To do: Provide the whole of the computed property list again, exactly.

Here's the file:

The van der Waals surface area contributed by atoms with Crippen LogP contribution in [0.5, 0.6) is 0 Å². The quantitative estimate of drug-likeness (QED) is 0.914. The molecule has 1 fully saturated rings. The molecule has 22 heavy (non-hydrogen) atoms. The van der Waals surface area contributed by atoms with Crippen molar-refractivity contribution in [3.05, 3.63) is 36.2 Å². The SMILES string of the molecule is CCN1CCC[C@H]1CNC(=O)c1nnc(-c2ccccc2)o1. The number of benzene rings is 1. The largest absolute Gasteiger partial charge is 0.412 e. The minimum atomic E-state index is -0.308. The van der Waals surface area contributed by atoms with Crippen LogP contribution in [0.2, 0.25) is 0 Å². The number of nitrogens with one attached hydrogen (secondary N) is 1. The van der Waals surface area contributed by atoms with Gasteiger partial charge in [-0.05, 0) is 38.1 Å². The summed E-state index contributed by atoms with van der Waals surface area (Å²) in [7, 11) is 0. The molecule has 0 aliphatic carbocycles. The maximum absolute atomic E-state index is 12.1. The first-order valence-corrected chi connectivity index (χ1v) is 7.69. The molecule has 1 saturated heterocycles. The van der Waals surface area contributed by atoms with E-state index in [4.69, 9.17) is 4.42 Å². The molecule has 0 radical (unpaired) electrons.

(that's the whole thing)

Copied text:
The van der Waals surface area contributed by atoms with Crippen LogP contribution in [0.5, 0.6) is 0 Å². The quantitative estimate of drug-likeness (QED) is 0.914. The molecule has 1 fully saturated rings. The molecule has 22 heavy (non-hydrogen) atoms. The van der Waals surface area contributed by atoms with Crippen molar-refractivity contribution in [3.05, 3.63) is 36.2 Å². The SMILES string of the molecule is CCN1CCC[C@H]1CNC(=O)c1nnc(-c2ccccc2)o1. The number of benzene rings is 1. The largest absolute Gasteiger partial charge is 0.412 e. The minimum atomic E-state index is -0.308. The van der Waals surface area contributed by atoms with Crippen LogP contribution in [0.2, 0.25) is 0 Å². The number of nitrogens with one attached hydrogen (secondary N) is 1. The van der Waals surface area contributed by atoms with Gasteiger partial charge in [-0.05, 0) is 38.1 Å². The summed E-state index contributed by atoms with van der Waals surface area (Å²) in [7, 11) is 0. The molecule has 0 aliphatic carbocycles. The maximum absolute atomic E-state index is 12.1. The first-order valence-corrected chi connectivity index (χ1v) is 7.69. The molecule has 1 saturated heterocycles. The van der Waals surface area contributed by atoms with E-state index in [4.69, 9.17) is 4.42 Å². The molecule has 0 radical (unpaired) electrons.